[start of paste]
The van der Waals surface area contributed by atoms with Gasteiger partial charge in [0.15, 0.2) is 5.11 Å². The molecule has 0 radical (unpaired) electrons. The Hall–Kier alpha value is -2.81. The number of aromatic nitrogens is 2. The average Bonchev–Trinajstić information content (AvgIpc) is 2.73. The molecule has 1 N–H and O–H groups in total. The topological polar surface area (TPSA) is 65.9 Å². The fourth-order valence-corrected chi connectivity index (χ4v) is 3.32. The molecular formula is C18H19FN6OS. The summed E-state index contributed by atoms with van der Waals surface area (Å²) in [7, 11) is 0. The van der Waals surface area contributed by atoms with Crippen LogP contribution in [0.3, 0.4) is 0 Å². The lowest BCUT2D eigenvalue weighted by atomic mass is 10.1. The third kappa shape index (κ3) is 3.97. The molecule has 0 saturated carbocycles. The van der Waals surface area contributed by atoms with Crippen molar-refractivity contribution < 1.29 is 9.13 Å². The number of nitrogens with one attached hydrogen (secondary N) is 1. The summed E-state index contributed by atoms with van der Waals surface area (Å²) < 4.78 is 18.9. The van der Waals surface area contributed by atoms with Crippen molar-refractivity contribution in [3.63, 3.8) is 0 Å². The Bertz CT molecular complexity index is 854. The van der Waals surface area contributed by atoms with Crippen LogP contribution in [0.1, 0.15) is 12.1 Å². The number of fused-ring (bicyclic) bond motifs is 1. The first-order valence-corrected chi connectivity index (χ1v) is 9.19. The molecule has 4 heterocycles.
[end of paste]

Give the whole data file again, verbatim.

The van der Waals surface area contributed by atoms with Gasteiger partial charge in [0.15, 0.2) is 5.11 Å². The molecule has 0 radical (unpaired) electrons. The Hall–Kier alpha value is -2.81. The number of aromatic nitrogens is 2. The average Bonchev–Trinajstić information content (AvgIpc) is 2.73. The molecule has 1 N–H and O–H groups in total. The topological polar surface area (TPSA) is 65.9 Å². The fourth-order valence-corrected chi connectivity index (χ4v) is 3.32. The molecular formula is C18H19FN6OS. The summed E-state index contributed by atoms with van der Waals surface area (Å²) in [7, 11) is 0. The van der Waals surface area contributed by atoms with Crippen LogP contribution in [0.3, 0.4) is 0 Å². The lowest BCUT2D eigenvalue weighted by atomic mass is 10.1. The third kappa shape index (κ3) is 3.97. The molecule has 0 saturated carbocycles. The van der Waals surface area contributed by atoms with Crippen molar-refractivity contribution < 1.29 is 9.13 Å². The number of nitrogens with one attached hydrogen (secondary N) is 1. The summed E-state index contributed by atoms with van der Waals surface area (Å²) < 4.78 is 18.9. The van der Waals surface area contributed by atoms with Crippen molar-refractivity contribution in [3.63, 3.8) is 0 Å². The Bertz CT molecular complexity index is 854. The van der Waals surface area contributed by atoms with Crippen LogP contribution in [0.1, 0.15) is 12.1 Å². The number of fused-ring (bicyclic) bond motifs is 1. The first-order valence-corrected chi connectivity index (χ1v) is 9.19. The molecule has 4 heterocycles.